I recommend you consider transitioning from sp to the sf package (this handy guide will help you along the way).

Here's an approach that uses sf::st_join() to achieve the spatial join you're looking for:



europe_sf <- st_as_sf(Europe)

metro_pts_sf <- metro %>%
  st_as_sf() %>%

metro_poly_sf <- st_buffer(metro_pts_sf, dist = 5e4)

joined_sf <- st_join(europe_sf, metro_poly_sf)

Let's check the two Spanish cities you mention in the question:

joined_sf %>%
  filter(name.x %in% "Spain") %>%
  select(matches("name"), everything())

## Simple feature collection with 2 features and 28 fields
## geometry type:  MULTIPOLYGON
## dimension:      XY
## bbox:           xmin: 2766833 ymin: 1584304 xmax: 3833320 ymax: 2463100
## epsg (SRID):    NA
## proj4string:    +proj=laea +lat_0=52 +lon_0=10 +x_0=4321000 +y_0=3210000 +ellps=GRS80 +units=m +no_defs
##   name.x    name.y name_long iso_a3.x sovereignt continent            part
## 1  Spain Barcelona Barcelona      ESP      Spain    Europe Southern Europe
## 2  Spain    Madrid    Madrid      ESP      Spain    Europe Southern Europe
##   EU_Schengen   area  pop_est pop_est_dens gdp_md_est gdp_cap_est
## 1 EU Schengen 498800 40525002     81.24499    1403000     34620.6
## 2 EU Schengen 498800 40525002     81.24499    1403000     34620.6
##                      economy           income_grp life_exp well_being
## 1 2. Developed region: nonG7 1. High income: OECD     81.4   6.188263
## 2 2. Developed region: nonG7 1. High income: OECD     81.4   6.188263
##        HPI iso_a3.y pop1950 pop1960 pop1970 pop1980 pop1990 pop2000
## 1 44.06279      ESP 1809390 2467926 3482047 3836761 4100808 4355425
## 2 44.06279      ESP 1699752 2391543 3520861 4253190 4413870 5014411
##   pop2010 pop2020 pop2030                       geometry
## 1 4933548 5478238 5685152 MULTIPOLYGON (((3830463 187...
## 2 5787392 6476334 6707421 MULTIPOLYGON (((3830463 187...
  • 1
    It is fair to recommend using both packages however, sf is not a replacement for sp just yet. Especially, if you consider critical dependencies such as spdep. Whereas, it is quite easy to coerce back-and-forth there is an associated overhead in doing so. Feb 7, 2018 at 23:38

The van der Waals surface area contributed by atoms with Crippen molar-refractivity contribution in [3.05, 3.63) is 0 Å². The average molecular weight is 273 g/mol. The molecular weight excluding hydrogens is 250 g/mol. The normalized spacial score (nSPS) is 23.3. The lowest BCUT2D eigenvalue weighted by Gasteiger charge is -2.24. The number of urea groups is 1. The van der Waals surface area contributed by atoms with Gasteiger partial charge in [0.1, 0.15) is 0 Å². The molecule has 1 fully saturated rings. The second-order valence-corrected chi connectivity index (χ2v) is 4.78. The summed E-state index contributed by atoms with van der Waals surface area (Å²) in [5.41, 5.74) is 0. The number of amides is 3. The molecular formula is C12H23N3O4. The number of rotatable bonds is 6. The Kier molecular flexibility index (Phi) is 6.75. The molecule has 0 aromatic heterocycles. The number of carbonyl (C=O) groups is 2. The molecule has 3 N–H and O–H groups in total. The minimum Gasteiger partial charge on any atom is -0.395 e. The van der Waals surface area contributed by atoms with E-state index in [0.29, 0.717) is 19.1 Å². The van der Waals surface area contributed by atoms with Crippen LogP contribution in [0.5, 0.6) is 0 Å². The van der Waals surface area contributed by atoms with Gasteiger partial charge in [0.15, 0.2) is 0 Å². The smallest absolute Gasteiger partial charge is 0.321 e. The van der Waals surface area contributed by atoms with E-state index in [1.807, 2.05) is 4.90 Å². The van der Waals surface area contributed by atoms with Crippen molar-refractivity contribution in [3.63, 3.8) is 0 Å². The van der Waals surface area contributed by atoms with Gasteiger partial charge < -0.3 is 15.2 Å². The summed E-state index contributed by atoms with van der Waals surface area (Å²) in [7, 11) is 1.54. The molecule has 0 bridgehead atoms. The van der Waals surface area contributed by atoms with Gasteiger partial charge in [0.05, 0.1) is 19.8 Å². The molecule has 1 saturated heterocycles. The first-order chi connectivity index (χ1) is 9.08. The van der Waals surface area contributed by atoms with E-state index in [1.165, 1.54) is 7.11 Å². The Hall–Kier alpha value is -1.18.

• 1
    Not sure what your point is... is it poor form to suggest sf when a user poses a question using sp? This seems like a good opportunity to nudge a user toward the more modern implementation of spatial vector data (i.e., simple features); one which is being rapidly implemented by a huge number of other supporting packages, albeit not spdep. ¯_(ツ)_/¯
    – Tiernan
    Feb 7, 2018 at 23:50
  • @Jeffrey Evans I find it aggravating to get used to one set of functions (in this case sp) only to need to switch to another set of functions with their own language and syntax (in this case sf but it also applies to my frustration trying to use ggplots2). BUT, if the functionality I need is only available in one language... then I will make the effort to use another set. If spatialEco allowed me to extract more than one species name for each forest polygon then I would just keep to sp... hint hint Feb 8, 2018 at 16:01
  • I feel that the tidyverse path is the way forward but, recoding entire packages to leverage new object classes is not trivial. In the spatial packages there are actually very few that have moved to an sf class and the ones that have are doing it through object coercion as(sf "spatial"), which is how I am currently dealing with it so sf objects do not fail. I am looking at this function today and will address the multi-polygon problem but, keep in mind that it is a many to one match. In this case I would likely output the polygon IDS as columns and not individual attributes. Feb 8, 2018 at 16:18
  • 2
    @user3386170, hint taken, I just rewrote the spatialEco::point.in.poly function so that it accounts for multiple polygon intersections. In these cases the point data is recycled so, more points are returned than go in to allow for merging of attributes. These duplicated points represent areas where more than one polygon intersects a given point. So, if three polygons intersect a given point then that point will occur in the returned data three times, with each associated polygon attribute. I should have the new package version up on CRAN in a few days. Feb 8, 2018 at 18:02